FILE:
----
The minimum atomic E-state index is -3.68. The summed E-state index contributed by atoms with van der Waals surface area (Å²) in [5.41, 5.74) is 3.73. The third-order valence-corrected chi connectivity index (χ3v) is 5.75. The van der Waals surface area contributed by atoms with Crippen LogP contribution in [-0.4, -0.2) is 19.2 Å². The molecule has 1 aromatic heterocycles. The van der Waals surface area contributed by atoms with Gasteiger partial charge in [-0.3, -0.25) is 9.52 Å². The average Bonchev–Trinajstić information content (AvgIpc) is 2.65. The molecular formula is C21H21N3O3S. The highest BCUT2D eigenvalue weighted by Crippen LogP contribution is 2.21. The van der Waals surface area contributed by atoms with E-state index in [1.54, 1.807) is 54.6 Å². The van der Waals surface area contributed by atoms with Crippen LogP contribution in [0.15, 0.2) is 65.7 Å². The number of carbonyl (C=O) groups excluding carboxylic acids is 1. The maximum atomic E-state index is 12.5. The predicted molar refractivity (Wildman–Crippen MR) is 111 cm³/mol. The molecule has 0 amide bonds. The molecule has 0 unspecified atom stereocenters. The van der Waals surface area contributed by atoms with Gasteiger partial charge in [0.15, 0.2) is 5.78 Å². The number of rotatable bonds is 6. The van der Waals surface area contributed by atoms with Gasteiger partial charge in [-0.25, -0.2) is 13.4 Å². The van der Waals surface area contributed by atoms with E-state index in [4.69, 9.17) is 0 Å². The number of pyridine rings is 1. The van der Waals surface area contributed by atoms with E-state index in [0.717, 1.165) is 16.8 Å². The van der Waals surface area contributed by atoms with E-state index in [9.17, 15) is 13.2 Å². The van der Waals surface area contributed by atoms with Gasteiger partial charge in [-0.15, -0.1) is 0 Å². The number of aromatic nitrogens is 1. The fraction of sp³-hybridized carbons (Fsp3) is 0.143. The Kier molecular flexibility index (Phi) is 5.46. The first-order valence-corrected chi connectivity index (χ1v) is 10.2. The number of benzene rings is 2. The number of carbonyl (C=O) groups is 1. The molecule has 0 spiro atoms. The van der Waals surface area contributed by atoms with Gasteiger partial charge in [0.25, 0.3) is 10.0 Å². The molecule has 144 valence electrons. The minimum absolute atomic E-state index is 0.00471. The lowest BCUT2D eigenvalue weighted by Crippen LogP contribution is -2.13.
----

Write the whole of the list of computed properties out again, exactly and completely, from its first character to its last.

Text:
The minimum atomic E-state index is -3.68. The summed E-state index contributed by atoms with van der Waals surface area (Å²) in [5.41, 5.74) is 3.73. The third-order valence-corrected chi connectivity index (χ3v) is 5.75. The van der Waals surface area contributed by atoms with Crippen LogP contribution in [-0.4, -0.2) is 19.2 Å². The molecule has 1 aromatic heterocycles. The van der Waals surface area contributed by atoms with Gasteiger partial charge in [-0.3, -0.25) is 9.52 Å². The average Bonchev–Trinajstić information content (AvgIpc) is 2.65. The molecular formula is C21H21N3O3S. The highest BCUT2D eigenvalue weighted by Crippen LogP contribution is 2.21. The van der Waals surface area contributed by atoms with E-state index in [1.54, 1.807) is 54.6 Å². The van der Waals surface area contributed by atoms with Crippen LogP contribution in [0.15, 0.2) is 65.7 Å². The number of carbonyl (C=O) groups excluding carboxylic acids is 1. The maximum atomic E-state index is 12.5. The predicted molar refractivity (Wildman–Crippen MR) is 111 cm³/mol. The molecule has 0 amide bonds. The molecule has 0 unspecified atom stereocenters. The van der Waals surface area contributed by atoms with Gasteiger partial charge in [0.15, 0.2) is 5.78 Å². The number of rotatable bonds is 6. The van der Waals surface area contributed by atoms with Gasteiger partial charge in [-0.25, -0.2) is 13.4 Å². The van der Waals surface area contributed by atoms with E-state index in [4.69, 9.17) is 0 Å². The number of pyridine rings is 1. The van der Waals surface area contributed by atoms with E-state index in [0.717, 1.165) is 16.8 Å². The van der Waals surface area contributed by atoms with E-state index in [9.17, 15) is 13.2 Å². The van der Waals surface area contributed by atoms with Gasteiger partial charge in [-0.15, -0.1) is 0 Å². The number of aromatic nitrogens is 1. The fraction of sp³-hybridized carbons (Fsp3) is 0.143. The Kier molecular flexibility index (Phi) is 5.46. The first-order valence-corrected chi connectivity index (χ1v) is 10.2. The number of benzene rings is 2. The number of carbonyl (C=O) groups is 1. The molecule has 0 spiro atoms. The van der Waals surface area contributed by atoms with Gasteiger partial charge in [0.25, 0.3) is 10.0 Å². The molecule has 144 valence electrons. The minimum absolute atomic E-state index is 0.00471. The lowest BCUT2D eigenvalue weighted by Crippen LogP contribution is -2.13.